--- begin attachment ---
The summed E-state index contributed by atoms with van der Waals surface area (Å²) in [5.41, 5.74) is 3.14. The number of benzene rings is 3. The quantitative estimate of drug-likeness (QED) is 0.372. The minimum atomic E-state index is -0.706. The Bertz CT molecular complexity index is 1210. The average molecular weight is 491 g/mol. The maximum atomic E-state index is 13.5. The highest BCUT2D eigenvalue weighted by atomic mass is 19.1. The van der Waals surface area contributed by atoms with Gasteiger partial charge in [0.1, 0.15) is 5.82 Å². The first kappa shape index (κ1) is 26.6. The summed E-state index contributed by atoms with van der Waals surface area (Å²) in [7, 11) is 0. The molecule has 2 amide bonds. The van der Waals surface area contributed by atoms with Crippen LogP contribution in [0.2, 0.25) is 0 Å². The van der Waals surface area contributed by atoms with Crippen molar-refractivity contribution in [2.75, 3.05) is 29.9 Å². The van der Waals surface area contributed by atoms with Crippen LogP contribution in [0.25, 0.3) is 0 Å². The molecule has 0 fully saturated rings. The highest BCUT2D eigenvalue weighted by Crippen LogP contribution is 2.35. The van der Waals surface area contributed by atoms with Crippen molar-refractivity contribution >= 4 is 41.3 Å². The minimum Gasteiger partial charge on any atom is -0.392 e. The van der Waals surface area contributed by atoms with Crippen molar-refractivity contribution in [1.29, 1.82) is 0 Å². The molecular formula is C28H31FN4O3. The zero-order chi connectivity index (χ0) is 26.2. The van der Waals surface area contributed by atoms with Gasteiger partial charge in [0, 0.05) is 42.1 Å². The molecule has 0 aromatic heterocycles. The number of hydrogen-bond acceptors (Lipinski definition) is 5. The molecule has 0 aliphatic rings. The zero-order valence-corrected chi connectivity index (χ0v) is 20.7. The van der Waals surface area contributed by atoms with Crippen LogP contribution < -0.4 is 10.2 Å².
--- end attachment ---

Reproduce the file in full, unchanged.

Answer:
The summed E-state index contributed by atoms with van der Waals surface area (Å²) in [5.41, 5.74) is 3.14. The number of benzene rings is 3. The quantitative estimate of drug-likeness (QED) is 0.372. The minimum atomic E-state index is -0.706. The Bertz CT molecular complexity index is 1210. The average molecular weight is 491 g/mol. The maximum atomic E-state index is 13.5. The highest BCUT2D eigenvalue weighted by atomic mass is 19.1. The van der Waals surface area contributed by atoms with Gasteiger partial charge in [0.1, 0.15) is 5.82 Å². The first kappa shape index (κ1) is 26.6. The summed E-state index contributed by atoms with van der Waals surface area (Å²) in [7, 11) is 0. The molecule has 2 amide bonds. The van der Waals surface area contributed by atoms with Crippen LogP contribution in [0.2, 0.25) is 0 Å². The van der Waals surface area contributed by atoms with Crippen molar-refractivity contribution in [2.75, 3.05) is 29.9 Å². The van der Waals surface area contributed by atoms with Crippen LogP contribution in [0.25, 0.3) is 0 Å². The molecule has 0 fully saturated rings. The highest BCUT2D eigenvalue weighted by Crippen LogP contribution is 2.35. The van der Waals surface area contributed by atoms with Crippen molar-refractivity contribution >= 4 is 41.3 Å². The minimum Gasteiger partial charge on any atom is -0.392 e. The van der Waals surface area contributed by atoms with Crippen molar-refractivity contribution in [1.29, 1.82) is 0 Å². The molecular formula is C28H31FN4O3. The zero-order chi connectivity index (χ0) is 26.2. The van der Waals surface area contributed by atoms with Gasteiger partial charge in [0, 0.05) is 42.1 Å². The molecule has 0 aromatic heterocycles. The number of hydrogen-bond acceptors (Lipinski definition) is 5. The molecule has 0 aliphatic rings. The zero-order valence-corrected chi connectivity index (χ0v) is 20.7. The van der Waals surface area contributed by atoms with Crippen LogP contribution < -0.4 is 10.2 Å².